Ag leaders at Nebraska university offer guidance about food supply
LINCOLN, Neb. — If — and that’s an extremely hypothetical if — David Richardson were to attack the country he serves as an assistant secretary in the Department of Homeland Security, his plan wouldn’t be flashy.
“I would do it in the most unsexy way possible,” said Richardson, by attacking the nation’s food supply.
Exposing the hog population to a deadly pathogen, for example, would dry up pork supplies in grocery stores within days, and compromise the rest of the animals in the pipeline, the former U.S. Marine officer said, hamstringing the economy in the process.
It’s a hypothetical scenario, but one Richardson thinks about often as the leader of Homeland Security’s Countering Weapons of Mass Destruction Office. His mission, in part, is to “prevent, deter and detect” biological, chemical and nuclear threats to American health and economic security.
The assistant secretary told the Lincoln Journal Star he needs help thinking through the future of protecting food production, plant and animal agriculture — what he calls “food-ag-vet” — over the next 10-15 years.
“What capabilities do we need, what processes and procedures will we need in place,” said Richardson, who was appointed to his position in July. “We need folks who really think at that level.”
That’s where the University of Nebraska-Lincoln’s Institute of Agriculture and Natural Resources comes in.
While countering WMDs may not be the first connection many draw when thinking about UNL’s ag division, the pieces are all there, said UNL Vice Chancellor Mike Boehm, who has led the institute since 2017.
Plant pathology, agronomy, entomology, animal science and veterinary medicine are just a few of the 15 academic departments within IANR, Boehm said, which already do work around maintaining security of the food system.
IANR also boasts 17 different centers that examine the effects of drought, often a catalyst to conflict, research safe and effective ways for raw materials to end up on grocery store shelves, even how slight changes in a corn plant’s genetic makeup manifest themselves physically.
“While we don’t wake up every day thinking about weapons of mass destruction, the science of understanding pathogens and infectious entities, how they cause disease and how we keep things healthy is something we wake up every day thinking about at IANR,” he said.
Trained as a plant pathologist himself, Boehm is also a former Army Reserve medic and bioweapons testing specialist for the U.S. Navy who worked active duty following the terrorist attacks of 9/11.
In that role, Boehm was responsible for developing methods for detecting colorless and odorless biological threats — work that later carried over into his career in academia, where he taught classes on biosecurity and bioterrorism at Ohio State.
Boehm said Nebraska researchers are already working on ways to prevent bioweapons from being used to bring down the country’s food supply, although the general public may not think of it in terms of national security.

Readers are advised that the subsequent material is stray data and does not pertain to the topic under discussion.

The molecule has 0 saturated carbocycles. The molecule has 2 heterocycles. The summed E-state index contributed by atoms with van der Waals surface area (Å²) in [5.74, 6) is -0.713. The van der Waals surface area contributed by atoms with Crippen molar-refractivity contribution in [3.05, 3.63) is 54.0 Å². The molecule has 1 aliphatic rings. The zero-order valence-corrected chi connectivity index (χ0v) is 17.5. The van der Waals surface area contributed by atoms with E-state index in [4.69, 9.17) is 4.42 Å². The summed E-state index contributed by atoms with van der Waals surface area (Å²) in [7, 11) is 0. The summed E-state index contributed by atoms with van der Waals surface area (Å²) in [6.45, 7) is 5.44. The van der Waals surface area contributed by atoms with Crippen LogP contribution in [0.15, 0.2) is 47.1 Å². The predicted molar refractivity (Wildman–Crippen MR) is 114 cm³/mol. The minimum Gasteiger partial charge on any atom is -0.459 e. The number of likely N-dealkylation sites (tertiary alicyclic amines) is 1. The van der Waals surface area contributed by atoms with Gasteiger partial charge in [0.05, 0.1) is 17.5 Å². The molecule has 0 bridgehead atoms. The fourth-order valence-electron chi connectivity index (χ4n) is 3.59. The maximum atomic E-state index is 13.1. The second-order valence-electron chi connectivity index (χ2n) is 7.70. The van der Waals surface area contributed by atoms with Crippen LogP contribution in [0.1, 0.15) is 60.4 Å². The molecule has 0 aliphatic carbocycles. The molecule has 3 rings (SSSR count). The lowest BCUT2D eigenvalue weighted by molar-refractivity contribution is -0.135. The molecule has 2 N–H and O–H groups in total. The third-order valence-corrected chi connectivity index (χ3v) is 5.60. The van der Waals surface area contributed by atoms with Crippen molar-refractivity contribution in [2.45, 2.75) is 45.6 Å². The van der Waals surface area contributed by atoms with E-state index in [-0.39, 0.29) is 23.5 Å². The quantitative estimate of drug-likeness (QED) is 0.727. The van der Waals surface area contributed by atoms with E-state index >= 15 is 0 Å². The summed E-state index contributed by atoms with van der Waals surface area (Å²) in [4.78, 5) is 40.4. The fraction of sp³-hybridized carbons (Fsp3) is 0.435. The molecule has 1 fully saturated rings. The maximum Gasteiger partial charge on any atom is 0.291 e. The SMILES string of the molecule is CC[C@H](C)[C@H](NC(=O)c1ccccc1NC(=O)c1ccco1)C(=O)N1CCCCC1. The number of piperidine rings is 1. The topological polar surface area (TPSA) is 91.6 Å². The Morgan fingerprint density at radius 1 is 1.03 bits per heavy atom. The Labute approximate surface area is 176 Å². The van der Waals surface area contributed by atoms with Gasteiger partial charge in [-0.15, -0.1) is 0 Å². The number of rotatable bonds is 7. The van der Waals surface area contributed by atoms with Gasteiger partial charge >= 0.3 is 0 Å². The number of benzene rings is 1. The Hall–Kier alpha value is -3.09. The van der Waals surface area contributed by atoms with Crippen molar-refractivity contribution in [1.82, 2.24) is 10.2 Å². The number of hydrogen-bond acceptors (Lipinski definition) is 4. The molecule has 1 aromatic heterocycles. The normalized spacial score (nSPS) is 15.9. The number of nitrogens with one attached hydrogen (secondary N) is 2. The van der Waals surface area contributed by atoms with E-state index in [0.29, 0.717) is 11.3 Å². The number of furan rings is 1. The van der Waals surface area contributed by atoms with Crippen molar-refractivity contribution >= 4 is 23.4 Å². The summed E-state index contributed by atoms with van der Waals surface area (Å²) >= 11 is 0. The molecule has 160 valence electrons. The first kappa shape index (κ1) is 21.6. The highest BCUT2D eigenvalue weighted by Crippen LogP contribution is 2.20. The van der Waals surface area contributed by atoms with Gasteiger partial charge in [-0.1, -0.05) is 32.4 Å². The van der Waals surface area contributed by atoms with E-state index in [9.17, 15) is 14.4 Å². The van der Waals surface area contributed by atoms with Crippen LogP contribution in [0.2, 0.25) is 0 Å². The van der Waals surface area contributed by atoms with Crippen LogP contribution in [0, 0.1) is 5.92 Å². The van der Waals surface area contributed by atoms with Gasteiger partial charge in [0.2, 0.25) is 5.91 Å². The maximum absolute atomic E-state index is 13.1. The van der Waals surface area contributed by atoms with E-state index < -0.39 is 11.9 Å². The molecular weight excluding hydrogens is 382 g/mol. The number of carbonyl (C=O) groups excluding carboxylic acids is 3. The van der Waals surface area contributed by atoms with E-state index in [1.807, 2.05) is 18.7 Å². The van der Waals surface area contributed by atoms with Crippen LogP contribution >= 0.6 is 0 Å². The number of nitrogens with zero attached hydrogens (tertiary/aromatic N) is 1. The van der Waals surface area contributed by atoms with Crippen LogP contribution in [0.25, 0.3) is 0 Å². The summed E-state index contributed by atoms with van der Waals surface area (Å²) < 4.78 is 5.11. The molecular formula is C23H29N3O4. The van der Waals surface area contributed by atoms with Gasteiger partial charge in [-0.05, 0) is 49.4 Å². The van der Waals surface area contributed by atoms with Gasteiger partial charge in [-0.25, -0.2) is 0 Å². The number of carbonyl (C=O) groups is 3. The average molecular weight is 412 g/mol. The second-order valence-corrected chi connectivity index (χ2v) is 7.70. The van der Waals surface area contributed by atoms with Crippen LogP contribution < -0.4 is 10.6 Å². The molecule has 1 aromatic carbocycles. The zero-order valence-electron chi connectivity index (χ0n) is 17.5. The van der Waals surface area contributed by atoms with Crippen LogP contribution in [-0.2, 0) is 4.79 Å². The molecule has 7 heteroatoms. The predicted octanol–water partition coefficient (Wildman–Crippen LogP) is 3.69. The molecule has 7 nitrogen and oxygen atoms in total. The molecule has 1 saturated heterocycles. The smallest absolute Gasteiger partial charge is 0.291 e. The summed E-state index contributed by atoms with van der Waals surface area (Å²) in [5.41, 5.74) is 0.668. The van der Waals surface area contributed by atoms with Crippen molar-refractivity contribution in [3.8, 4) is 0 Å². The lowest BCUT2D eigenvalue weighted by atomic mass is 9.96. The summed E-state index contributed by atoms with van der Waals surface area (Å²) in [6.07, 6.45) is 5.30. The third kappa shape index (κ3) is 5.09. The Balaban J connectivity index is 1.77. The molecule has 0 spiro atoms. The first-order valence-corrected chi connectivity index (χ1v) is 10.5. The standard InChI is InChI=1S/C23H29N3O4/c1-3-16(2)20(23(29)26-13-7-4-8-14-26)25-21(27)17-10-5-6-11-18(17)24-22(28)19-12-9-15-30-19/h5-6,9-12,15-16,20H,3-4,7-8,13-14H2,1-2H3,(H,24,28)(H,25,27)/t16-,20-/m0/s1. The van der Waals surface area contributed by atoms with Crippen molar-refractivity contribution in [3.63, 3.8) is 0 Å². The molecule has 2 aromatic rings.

“The biosecurity of feed yards: Is that countering weapons of mass destruction, or is that thinking about how we keep the animal safe?” he asked. “We do the science, teach the next generation of producer, and engage with them.
“If we as a country are worried about pathogens getting into a feed yard system, we have the experts who can look for what the vulnerabilities are and solutions to minimize that,” Boehm added.
Through the National Strategic Research Institute, the university-affiliated research center that works with U.S. Strategic Command, and the National Counterterrorism Innovation, Technology, and Education Center in Omaha, Boehm said IANR was recently able to connect to the national defense apparatus.
During a visit to Lincoln earlier this month, which came on the heels of a tour of UNMC in Omaha, Richardson was briefed on various research efforts taking place within the Institute of Agriculture and Natural Resources.
He learned UNL’s Food Processing Center, for example, has a lab capable of spiking food with a pathogen to study the physical changes, while the Nebraska Food for Health Center is skilled at determining the ecological factors that determine which organisms become infectious pathogens and which do not.
Richardson said he’s interested in the work already being done across the NU system, and extended an invitation to Nebraska experts and scientists to observe a war games exercise the Countering Weapons of Mass Destruction Office will do early next year.
The exercise is intended for the office to validate it can perform its mission the way it was intended, Richardson said. He wants independent scientists and experts to tell him if it was realistic and to offer an opinion if his office is walking away having learned the right lessons.
The Institute of Agriculture and Natural Resources will also be asked to bid for a research contract for what he referred to as a “Vision 2035,” specifically how to think about protecting the “food-ag-vet” sector from weapons of mass destruction in the future.
“We know what it looks like five years out,” he said. “It’s a little fuzzy 10 years out. We want to get ahead of the power curve and start looking 15 years out.”
Boehm said he believes Nebraska has the right expertise to be a big part of that conversation, adding that IANR has escaped the notice of most.
“I think Nebraskans are amazing people, but they are really modest. Sometimes we just aren’t even a part of the conversation,” he said. “We’re thinking about integrated food systems, water, agriculture, health.
“It’s this amazing platform. It just hasn’t been on the radar of some of the agencies in (Washington) D.C. tasked with securing American agriculture.”